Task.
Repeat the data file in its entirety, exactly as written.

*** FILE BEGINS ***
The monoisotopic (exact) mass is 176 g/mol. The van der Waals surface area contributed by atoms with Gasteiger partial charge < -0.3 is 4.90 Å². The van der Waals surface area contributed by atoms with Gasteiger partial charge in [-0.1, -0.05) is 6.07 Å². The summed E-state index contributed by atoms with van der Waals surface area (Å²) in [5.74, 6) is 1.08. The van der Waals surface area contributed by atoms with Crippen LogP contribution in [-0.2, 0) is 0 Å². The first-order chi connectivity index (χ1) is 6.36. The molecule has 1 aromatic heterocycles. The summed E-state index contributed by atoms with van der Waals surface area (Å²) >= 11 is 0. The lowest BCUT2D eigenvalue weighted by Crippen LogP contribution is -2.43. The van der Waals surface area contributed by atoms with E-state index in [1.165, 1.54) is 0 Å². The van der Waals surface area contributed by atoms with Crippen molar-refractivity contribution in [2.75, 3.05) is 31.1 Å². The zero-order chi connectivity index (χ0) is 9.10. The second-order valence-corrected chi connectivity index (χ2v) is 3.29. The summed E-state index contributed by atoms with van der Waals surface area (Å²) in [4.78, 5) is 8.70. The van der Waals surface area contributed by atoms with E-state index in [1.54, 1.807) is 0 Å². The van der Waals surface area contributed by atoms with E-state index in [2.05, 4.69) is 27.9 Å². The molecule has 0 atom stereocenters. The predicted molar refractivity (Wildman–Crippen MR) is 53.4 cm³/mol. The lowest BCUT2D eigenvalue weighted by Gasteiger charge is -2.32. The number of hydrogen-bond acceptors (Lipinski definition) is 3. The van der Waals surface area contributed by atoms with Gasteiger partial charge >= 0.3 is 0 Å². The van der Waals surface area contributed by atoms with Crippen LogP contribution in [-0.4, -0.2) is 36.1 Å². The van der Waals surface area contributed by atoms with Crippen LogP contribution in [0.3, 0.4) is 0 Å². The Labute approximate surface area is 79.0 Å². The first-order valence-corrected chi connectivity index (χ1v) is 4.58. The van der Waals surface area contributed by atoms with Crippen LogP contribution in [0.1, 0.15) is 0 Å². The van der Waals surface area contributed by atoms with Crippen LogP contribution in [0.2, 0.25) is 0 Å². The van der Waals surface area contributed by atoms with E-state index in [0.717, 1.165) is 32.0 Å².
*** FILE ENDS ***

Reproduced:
The monoisotopic (exact) mass is 176 g/mol. The van der Waals surface area contributed by atoms with Gasteiger partial charge < -0.3 is 4.90 Å². The van der Waals surface area contributed by atoms with Gasteiger partial charge in [-0.1, -0.05) is 6.07 Å². The summed E-state index contributed by atoms with van der Waals surface area (Å²) in [5.74, 6) is 1.08. The van der Waals surface area contributed by atoms with Crippen LogP contribution in [-0.2, 0) is 0 Å². The first-order chi connectivity index (χ1) is 6.36. The molecule has 1 aromatic heterocycles. The summed E-state index contributed by atoms with van der Waals surface area (Å²) >= 11 is 0. The lowest BCUT2D eigenvalue weighted by Crippen LogP contribution is -2.43. The van der Waals surface area contributed by atoms with E-state index in [1.165, 1.54) is 0 Å². The van der Waals surface area contributed by atoms with Crippen molar-refractivity contribution in [2.75, 3.05) is 31.1 Å². The zero-order chi connectivity index (χ0) is 9.10. The second-order valence-corrected chi connectivity index (χ2v) is 3.29. The summed E-state index contributed by atoms with van der Waals surface area (Å²) in [4.78, 5) is 8.70. The van der Waals surface area contributed by atoms with E-state index in [1.54, 1.807) is 0 Å². The van der Waals surface area contributed by atoms with E-state index in [2.05, 4.69) is 27.9 Å². The molecule has 0 atom stereocenters. The predicted molar refractivity (Wildman–Crippen MR) is 53.4 cm³/mol. The lowest BCUT2D eigenvalue weighted by Gasteiger charge is -2.32. The number of hydrogen-bond acceptors (Lipinski definition) is 3. The van der Waals surface area contributed by atoms with Gasteiger partial charge >= 0.3 is 0 Å². The van der Waals surface area contributed by atoms with Crippen LogP contribution in [-0.4, -0.2) is 36.1 Å². The van der Waals surface area contributed by atoms with Crippen LogP contribution in [0.3, 0.4) is 0 Å². The Labute approximate surface area is 79.0 Å². The first-order valence-corrected chi connectivity index (χ1v) is 4.58. The van der Waals surface area contributed by atoms with Crippen LogP contribution in [0.1, 0.15) is 0 Å². The van der Waals surface area contributed by atoms with Crippen LogP contribution in [0.2, 0.25) is 0 Å². The van der Waals surface area contributed by atoms with E-state index in [0.717, 1.165) is 32.0 Å².